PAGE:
A liquid screed has several advantages over a traditional sand and cement screed, not the least of which is that it can produce a surface regularity which is greater than that of a screed that is laid by hand. It is also the best type of screed for use with underfloor heating because it totally envelops the heating pipes or electric cable, leaving no gaps. Liquid screed also has better heat transfer properties than a traditional sand and cement screed and so will use less energy for the same given amount of heat in the room.
Underfloor heating is being specified for more and more new build properties because it is a method of heating the room evenly using radiant energy. Traditional radiators heat the air, and once switched off the room will cool very quickly whereas when the whole floor is warmed it will cool at a much slower rate if switched off. Another advantage of underfloor heating is that it does away with the need for pipes and radiators in the room, which do take up some space and also affects the aesthetics. Certainly, over the last 50 or more years we have got used to seeing radiators in a room, but it is still nicer to do without them.
Not only do liquid screeds perform better in conjunction with underfloor heating, but they have many other benefits too. One of these is the speed of laying. A traditional sand and cement screed is mixed on site and laid by hand. This can lead to differences in each batch. Larger sites today now use ready-mixed sand and cement screed delivered to site which contain retardants so that they don’t set rapidly. However, they still have to be laid by hand using a trowel.
Liquid screeds, however, are also delivered to site ready-mixed and then simply pumped into place. This is a far faster method of laying a screed than by doing it by hand, and it is said that it can be up to 20 times as fast. On any building site, the faster you can get a job done, the better. Furthermore, because a liquid screed is just that – liquid – it is pretty much self-levelling. In fact, liquid screeds are often referred to as self -levelling screeds or self-levelling compound. When laid in conjunction with a laser leveller, a liquid screed will always attain Surface Regularity 1 – SR1 – and it is not possible to achieve better than that. Traditional sand and cement screed, on the other hand, will struggle to get past SR3.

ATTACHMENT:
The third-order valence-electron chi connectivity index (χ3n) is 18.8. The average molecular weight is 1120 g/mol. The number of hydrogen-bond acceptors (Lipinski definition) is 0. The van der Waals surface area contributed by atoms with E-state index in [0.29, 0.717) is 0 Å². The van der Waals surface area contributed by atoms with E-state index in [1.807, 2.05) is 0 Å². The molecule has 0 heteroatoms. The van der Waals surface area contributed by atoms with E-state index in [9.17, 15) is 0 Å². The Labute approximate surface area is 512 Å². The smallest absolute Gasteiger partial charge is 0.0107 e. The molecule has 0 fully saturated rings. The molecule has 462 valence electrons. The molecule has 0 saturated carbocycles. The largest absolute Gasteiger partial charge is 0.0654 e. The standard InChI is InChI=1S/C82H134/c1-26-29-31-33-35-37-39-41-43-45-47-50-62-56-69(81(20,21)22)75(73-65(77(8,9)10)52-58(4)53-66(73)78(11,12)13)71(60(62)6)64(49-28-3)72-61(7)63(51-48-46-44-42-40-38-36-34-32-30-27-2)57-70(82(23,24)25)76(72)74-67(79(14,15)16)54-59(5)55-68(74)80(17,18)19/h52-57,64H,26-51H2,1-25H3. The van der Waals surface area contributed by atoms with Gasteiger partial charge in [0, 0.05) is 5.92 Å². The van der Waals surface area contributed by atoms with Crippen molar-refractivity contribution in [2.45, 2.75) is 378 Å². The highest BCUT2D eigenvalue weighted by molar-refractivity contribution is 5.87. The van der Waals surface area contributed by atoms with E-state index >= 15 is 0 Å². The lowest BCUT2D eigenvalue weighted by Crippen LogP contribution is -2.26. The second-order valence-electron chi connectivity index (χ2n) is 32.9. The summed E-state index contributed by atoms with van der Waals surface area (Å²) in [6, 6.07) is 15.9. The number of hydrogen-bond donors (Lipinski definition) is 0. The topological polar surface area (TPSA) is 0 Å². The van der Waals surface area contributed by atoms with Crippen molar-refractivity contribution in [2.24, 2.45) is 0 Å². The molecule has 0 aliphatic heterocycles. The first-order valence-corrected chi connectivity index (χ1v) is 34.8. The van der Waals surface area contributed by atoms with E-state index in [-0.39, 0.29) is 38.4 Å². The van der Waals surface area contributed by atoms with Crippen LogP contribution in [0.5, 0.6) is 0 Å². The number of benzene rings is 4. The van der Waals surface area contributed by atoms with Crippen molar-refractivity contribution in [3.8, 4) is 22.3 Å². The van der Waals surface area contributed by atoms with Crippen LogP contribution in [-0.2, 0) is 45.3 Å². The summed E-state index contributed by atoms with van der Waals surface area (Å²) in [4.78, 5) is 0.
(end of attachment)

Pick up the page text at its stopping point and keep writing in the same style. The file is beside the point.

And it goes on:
It is true that liquid screed costs a bit more than a sand and cement screed, but this is offset by two factors. One is the speed of laying, which saves a considerable amount on labour. The other is the fact that liquid screeds do not need to be laid as thickly as sand and cement. A liquid screed used in conjunction with underfloor heating can be laid to a depth of 45mm whereas a sand and cement screed on underfloor heating needs to be laid to 75mm – 80mm, so there is a corresponding saving on materials also.
In addition, liquid screeds do not curl and bend, and they are far less likely to crack than sand and cement.
So with all these advantages, there must be something that offsets them, surely?
Well yes, there is. As it dries, a liquid screed produces a layer of laitance on the surface of the material. If you try to glue tiles or anything else to it, it won’t adhere properly, so this layer of laitance needs to be removed using floor sanding machines. Sanding the screed can be done somewhere around 7 – 10 days after the screed is laid.
First, the screed needs to be swept in order to remove any debris which could damage the sander. Then the screed needs to be sanded using a universal orbital sander. After that, the floor needs to be vacuumed using an industrial vacuum cleaner – a home vacuum won’t be strong enough and you could damage it. Finally, the screed needs to be primed using a high-quality acrylic primer. After that, the screed is ready to accept the flooring.
So, yes, this extra step is needed, but nonetheless the benefits of a liquid screed over a sand and cement screed far outweigh the fact that it needs to be sanded.